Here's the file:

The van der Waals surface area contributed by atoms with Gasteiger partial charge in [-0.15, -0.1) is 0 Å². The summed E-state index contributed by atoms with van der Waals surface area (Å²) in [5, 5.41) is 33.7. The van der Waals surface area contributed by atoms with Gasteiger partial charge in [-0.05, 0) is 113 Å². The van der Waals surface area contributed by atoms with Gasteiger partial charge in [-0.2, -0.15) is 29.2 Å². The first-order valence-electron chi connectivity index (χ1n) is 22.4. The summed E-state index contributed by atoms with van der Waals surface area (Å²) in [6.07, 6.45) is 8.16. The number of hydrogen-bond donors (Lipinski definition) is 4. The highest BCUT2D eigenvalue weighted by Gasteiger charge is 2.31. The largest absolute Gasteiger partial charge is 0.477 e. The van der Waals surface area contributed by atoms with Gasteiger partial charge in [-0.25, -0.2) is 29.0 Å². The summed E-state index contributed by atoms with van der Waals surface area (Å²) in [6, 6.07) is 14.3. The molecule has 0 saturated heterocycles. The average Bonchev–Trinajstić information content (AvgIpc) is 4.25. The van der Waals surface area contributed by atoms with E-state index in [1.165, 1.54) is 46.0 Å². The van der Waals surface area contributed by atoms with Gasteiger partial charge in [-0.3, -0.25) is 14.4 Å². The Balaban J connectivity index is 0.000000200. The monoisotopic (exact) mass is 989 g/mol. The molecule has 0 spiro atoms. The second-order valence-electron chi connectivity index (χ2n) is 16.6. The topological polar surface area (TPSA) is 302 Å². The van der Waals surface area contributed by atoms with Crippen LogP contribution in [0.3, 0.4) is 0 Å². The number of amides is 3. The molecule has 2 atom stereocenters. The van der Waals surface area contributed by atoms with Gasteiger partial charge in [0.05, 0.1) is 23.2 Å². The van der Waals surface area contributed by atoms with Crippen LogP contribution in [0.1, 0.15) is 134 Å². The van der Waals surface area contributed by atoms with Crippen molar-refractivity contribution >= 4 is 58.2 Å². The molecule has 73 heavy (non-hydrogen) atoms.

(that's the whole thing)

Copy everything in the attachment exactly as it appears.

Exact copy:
The van der Waals surface area contributed by atoms with Gasteiger partial charge in [-0.15, -0.1) is 0 Å². The summed E-state index contributed by atoms with van der Waals surface area (Å²) in [5, 5.41) is 33.7. The van der Waals surface area contributed by atoms with Gasteiger partial charge in [-0.05, 0) is 113 Å². The van der Waals surface area contributed by atoms with Gasteiger partial charge in [-0.2, -0.15) is 29.2 Å². The first-order valence-electron chi connectivity index (χ1n) is 22.4. The summed E-state index contributed by atoms with van der Waals surface area (Å²) in [6.07, 6.45) is 8.16. The number of hydrogen-bond donors (Lipinski definition) is 4. The highest BCUT2D eigenvalue weighted by Gasteiger charge is 2.31. The largest absolute Gasteiger partial charge is 0.477 e. The van der Waals surface area contributed by atoms with Gasteiger partial charge in [-0.25, -0.2) is 29.0 Å². The summed E-state index contributed by atoms with van der Waals surface area (Å²) in [6, 6.07) is 14.3. The molecule has 0 saturated heterocycles. The average Bonchev–Trinajstić information content (AvgIpc) is 4.25. The van der Waals surface area contributed by atoms with E-state index in [1.165, 1.54) is 46.0 Å². The van der Waals surface area contributed by atoms with Gasteiger partial charge in [-0.3, -0.25) is 14.4 Å². The Balaban J connectivity index is 0.000000200. The monoisotopic (exact) mass is 989 g/mol. The molecule has 0 spiro atoms. The second-order valence-electron chi connectivity index (χ2n) is 16.6. The topological polar surface area (TPSA) is 302 Å². The van der Waals surface area contributed by atoms with Crippen LogP contribution in [0.3, 0.4) is 0 Å². The number of amides is 3. The molecule has 2 atom stereocenters. The van der Waals surface area contributed by atoms with Gasteiger partial charge in [0.05, 0.1) is 23.2 Å². The van der Waals surface area contributed by atoms with Crippen LogP contribution in [0.1, 0.15) is 134 Å². The van der Waals surface area contributed by atoms with Crippen molar-refractivity contribution >= 4 is 58.2 Å². The molecule has 73 heavy (non-hydrogen) atoms.